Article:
"Ian Rankin once explained to an interviewer (the head of the Indian Communist Party!) that crime fiction is a way of talking about social inequality. Ron Jacobs applies that same maxim to the Sixties... in his wonderfully noir trilogy of those exhilarating and troubled times. And what Rankin does for Edinburgh, Jacobs amply illuminates for the Movement. Much much more than ripping yarns (though they are that too), from a master who's been there, done that, and lived to tell a tale or two."
Saturday, March 27, 2010
For those who don't know much about Hendrix's brief and fiery career, the year 1969 was probably the most chaotic and cataclysmic of them all. His band The Experience was dissolving in front of him due to a number of reasons--personal and business. Indeed, by the time of the April recording sessions where some of the songs on Valley of Neptune were recorded, bass player Noel Redding was gone. In addition, according to some biographers Jimi's drug use was reaching dangerous heights while his management was pushing him harder and harder to tour more and more. This pressure in turn led him to use drugs more, creating a vortex not unfamiliar to the lives of many performers and artists. By the end of 1969, Jimi would be playing with a new band featuring bass player Billy Cox and drummer Buddy Miles. It would be this band-known as the Band of Gypsys-- that played at the Fillmore East on New Year's Eve and New Year's Day of 1969-1970. The album recorded those nights was the only live album by Hendrix ever released while he was still alive. Later that year, a reformed Experience minus Redding toured the US and Europe. This tour included the shows at the Berkeley Community Theatre in Berkeley, CA. that were made famous in the concert film Jimi Plays Berkeley. The portion of this film that has the band playing Hendrix's "Machine Gun" while antiwar protesters fight with police outside is one of those cinematic moments where film captures the zeitgeist of a time. This time happened to be at the end of a month that began with the US invasion of Cambodia and included the murders of four students at Kent State University by National Guard troops, the police murders of two more students at Jackson State University and a national crisis.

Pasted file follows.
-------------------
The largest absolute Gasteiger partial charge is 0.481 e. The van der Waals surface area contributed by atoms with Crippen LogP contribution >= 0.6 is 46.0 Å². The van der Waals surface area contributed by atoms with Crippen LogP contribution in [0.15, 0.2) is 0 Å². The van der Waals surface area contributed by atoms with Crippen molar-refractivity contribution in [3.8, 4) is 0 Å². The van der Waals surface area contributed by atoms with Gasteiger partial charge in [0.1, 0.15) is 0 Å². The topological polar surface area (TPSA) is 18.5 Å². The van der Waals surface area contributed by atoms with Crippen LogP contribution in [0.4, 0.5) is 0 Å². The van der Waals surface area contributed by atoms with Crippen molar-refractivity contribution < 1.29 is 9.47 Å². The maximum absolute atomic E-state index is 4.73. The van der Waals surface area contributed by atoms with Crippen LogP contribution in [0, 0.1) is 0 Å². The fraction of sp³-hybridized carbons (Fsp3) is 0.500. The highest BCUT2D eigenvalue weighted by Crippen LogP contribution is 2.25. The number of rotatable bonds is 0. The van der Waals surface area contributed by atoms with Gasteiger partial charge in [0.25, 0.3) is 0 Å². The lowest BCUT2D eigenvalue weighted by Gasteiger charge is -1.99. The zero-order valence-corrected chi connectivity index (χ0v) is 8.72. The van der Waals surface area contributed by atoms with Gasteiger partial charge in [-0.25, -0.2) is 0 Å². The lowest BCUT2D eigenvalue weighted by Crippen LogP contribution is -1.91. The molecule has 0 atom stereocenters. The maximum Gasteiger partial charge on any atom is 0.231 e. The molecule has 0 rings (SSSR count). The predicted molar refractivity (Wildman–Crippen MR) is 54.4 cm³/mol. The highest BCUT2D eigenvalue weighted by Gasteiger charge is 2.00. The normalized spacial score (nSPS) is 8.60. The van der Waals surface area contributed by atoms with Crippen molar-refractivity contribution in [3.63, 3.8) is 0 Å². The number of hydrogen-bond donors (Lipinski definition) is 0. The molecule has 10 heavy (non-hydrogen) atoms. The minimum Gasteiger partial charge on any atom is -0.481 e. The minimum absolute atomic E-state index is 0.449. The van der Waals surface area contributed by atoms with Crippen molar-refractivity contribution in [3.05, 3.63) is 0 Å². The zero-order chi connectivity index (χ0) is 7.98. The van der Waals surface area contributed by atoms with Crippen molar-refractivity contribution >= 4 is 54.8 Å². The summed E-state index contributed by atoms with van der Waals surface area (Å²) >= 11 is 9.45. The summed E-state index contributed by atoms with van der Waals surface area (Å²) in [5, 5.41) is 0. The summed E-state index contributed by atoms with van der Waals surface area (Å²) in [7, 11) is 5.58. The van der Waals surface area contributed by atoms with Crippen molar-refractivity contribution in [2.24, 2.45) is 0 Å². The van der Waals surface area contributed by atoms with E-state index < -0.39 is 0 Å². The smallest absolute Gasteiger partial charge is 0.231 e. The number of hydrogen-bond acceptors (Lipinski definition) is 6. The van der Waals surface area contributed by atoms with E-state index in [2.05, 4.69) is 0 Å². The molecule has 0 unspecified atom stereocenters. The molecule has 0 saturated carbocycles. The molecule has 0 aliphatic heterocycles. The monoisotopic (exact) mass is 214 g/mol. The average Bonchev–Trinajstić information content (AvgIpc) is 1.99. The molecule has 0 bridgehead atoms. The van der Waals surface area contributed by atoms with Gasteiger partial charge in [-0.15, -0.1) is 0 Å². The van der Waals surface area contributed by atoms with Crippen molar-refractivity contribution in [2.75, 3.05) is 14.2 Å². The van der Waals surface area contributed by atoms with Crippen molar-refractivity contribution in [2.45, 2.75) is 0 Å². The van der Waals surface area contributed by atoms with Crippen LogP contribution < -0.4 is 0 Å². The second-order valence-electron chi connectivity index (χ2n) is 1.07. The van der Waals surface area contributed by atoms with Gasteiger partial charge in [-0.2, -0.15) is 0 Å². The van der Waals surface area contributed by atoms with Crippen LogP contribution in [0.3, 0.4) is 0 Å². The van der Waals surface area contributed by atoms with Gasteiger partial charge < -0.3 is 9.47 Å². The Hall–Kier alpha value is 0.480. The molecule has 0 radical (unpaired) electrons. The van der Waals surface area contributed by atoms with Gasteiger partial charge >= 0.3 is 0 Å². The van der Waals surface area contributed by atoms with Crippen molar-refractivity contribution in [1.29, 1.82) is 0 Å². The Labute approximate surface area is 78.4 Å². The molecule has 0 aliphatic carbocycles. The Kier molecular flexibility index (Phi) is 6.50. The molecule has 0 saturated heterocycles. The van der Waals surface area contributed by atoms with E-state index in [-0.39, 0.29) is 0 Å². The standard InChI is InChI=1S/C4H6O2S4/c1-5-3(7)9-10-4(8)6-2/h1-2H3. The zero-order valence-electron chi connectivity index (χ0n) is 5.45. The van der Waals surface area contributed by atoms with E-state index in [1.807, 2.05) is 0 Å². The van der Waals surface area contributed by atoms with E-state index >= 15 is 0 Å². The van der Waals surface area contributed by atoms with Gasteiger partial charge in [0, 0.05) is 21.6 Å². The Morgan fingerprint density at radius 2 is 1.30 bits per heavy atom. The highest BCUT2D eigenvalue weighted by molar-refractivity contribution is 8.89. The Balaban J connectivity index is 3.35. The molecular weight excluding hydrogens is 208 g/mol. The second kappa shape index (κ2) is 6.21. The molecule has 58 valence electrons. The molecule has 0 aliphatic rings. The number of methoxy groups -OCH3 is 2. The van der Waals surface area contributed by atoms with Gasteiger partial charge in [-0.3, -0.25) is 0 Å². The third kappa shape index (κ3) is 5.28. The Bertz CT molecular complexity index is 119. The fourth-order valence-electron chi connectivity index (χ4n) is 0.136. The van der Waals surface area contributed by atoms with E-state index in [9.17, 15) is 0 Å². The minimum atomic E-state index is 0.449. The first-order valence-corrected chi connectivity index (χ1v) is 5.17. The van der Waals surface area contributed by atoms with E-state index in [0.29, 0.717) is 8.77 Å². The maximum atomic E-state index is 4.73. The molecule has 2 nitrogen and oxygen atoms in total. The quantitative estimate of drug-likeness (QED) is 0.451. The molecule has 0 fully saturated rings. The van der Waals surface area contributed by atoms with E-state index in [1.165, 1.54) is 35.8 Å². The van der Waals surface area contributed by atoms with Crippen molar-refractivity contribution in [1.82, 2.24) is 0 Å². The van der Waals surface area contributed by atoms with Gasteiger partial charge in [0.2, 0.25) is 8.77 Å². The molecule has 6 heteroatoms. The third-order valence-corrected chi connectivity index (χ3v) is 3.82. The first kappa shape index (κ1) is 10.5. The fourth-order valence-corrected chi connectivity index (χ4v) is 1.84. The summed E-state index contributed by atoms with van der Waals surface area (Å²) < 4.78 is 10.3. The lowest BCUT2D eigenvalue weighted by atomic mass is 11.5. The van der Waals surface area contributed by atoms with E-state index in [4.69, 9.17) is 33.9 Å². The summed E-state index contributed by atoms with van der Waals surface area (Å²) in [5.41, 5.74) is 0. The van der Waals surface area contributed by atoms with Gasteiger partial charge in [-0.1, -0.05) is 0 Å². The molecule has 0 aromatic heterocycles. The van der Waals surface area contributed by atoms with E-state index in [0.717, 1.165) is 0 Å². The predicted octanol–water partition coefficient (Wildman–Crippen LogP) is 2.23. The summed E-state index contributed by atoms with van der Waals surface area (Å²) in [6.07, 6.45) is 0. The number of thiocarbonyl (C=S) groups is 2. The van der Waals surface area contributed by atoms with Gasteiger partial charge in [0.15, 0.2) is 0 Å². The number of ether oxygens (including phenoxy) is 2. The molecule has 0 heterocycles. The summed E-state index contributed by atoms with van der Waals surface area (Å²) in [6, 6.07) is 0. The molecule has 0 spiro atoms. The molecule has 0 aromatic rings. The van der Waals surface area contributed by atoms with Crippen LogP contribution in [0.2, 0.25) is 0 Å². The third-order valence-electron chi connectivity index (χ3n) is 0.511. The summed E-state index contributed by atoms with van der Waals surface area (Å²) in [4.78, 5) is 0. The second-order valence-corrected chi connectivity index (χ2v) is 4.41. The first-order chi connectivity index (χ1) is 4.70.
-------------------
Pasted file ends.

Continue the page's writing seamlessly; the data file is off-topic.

Most folks who knew Hendrix's music back then can remember their emotions upon hearing about Hendrix's death on September 18, 1970. I recall being at home in Frankfurt am Main, Germany listening to the radio. The announcement was made during the regular hourly broadcast of the news headlines. Friends of mine who lived and breathed Hendrix were beyond distraught as they smoked pipe after pipe of hashish with fellow mourners--German and American--at an unofficial memorial service in Frankfurt's Grüneburg Park the next day.